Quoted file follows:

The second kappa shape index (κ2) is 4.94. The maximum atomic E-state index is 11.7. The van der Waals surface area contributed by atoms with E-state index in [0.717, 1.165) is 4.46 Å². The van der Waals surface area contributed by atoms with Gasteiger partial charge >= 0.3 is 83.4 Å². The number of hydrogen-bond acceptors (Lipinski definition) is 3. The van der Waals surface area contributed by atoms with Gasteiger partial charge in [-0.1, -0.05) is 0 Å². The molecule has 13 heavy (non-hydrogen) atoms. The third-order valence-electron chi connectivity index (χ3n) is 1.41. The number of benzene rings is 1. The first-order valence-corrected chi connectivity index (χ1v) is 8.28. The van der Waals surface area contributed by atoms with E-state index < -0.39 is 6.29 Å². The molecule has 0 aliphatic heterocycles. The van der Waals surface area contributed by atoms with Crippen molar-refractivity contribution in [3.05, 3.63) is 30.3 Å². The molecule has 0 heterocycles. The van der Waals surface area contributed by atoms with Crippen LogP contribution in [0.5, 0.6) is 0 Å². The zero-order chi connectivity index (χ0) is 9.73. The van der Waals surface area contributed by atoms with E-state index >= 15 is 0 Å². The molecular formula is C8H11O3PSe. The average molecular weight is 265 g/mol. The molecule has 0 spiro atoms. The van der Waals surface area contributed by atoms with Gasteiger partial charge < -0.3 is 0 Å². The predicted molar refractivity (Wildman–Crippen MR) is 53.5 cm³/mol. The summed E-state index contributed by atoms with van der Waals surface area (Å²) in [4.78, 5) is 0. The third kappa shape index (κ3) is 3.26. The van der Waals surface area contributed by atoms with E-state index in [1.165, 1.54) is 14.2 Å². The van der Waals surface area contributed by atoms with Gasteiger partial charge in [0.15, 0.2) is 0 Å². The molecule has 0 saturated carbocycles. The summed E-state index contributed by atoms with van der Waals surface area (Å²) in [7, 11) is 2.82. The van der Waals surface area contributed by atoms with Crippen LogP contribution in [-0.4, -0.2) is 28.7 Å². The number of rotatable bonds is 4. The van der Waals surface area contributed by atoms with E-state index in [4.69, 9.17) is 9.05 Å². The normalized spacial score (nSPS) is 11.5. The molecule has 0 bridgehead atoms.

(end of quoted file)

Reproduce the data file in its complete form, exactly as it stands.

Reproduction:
The second kappa shape index (κ2) is 4.94. The maximum atomic E-state index is 11.7. The van der Waals surface area contributed by atoms with E-state index in [0.717, 1.165) is 4.46 Å². The van der Waals surface area contributed by atoms with Gasteiger partial charge >= 0.3 is 83.4 Å². The number of hydrogen-bond acceptors (Lipinski definition) is 3. The van der Waals surface area contributed by atoms with Gasteiger partial charge in [-0.1, -0.05) is 0 Å². The molecule has 13 heavy (non-hydrogen) atoms. The third-order valence-electron chi connectivity index (χ3n) is 1.41. The number of benzene rings is 1. The first-order valence-corrected chi connectivity index (χ1v) is 8.28. The van der Waals surface area contributed by atoms with E-state index < -0.39 is 6.29 Å². The molecule has 0 aliphatic heterocycles. The van der Waals surface area contributed by atoms with Crippen molar-refractivity contribution in [3.05, 3.63) is 30.3 Å². The molecule has 0 heterocycles. The van der Waals surface area contributed by atoms with Crippen LogP contribution in [0.5, 0.6) is 0 Å². The zero-order chi connectivity index (χ0) is 9.73. The van der Waals surface area contributed by atoms with E-state index >= 15 is 0 Å². The molecular formula is C8H11O3PSe. The average molecular weight is 265 g/mol. The molecule has 0 spiro atoms. The van der Waals surface area contributed by atoms with Gasteiger partial charge < -0.3 is 0 Å². The predicted molar refractivity (Wildman–Crippen MR) is 53.5 cm³/mol. The summed E-state index contributed by atoms with van der Waals surface area (Å²) in [4.78, 5) is 0. The third kappa shape index (κ3) is 3.26. The van der Waals surface area contributed by atoms with E-state index in [1.165, 1.54) is 14.2 Å². The van der Waals surface area contributed by atoms with Gasteiger partial charge in [0.15, 0.2) is 0 Å². The molecule has 0 saturated carbocycles. The summed E-state index contributed by atoms with van der Waals surface area (Å²) in [7, 11) is 2.82. The van der Waals surface area contributed by atoms with Crippen LogP contribution in [-0.4, -0.2) is 28.7 Å². The number of rotatable bonds is 4. The van der Waals surface area contributed by atoms with E-state index in [4.69, 9.17) is 9.05 Å². The normalized spacial score (nSPS) is 11.5. The molecule has 0 bridgehead atoms.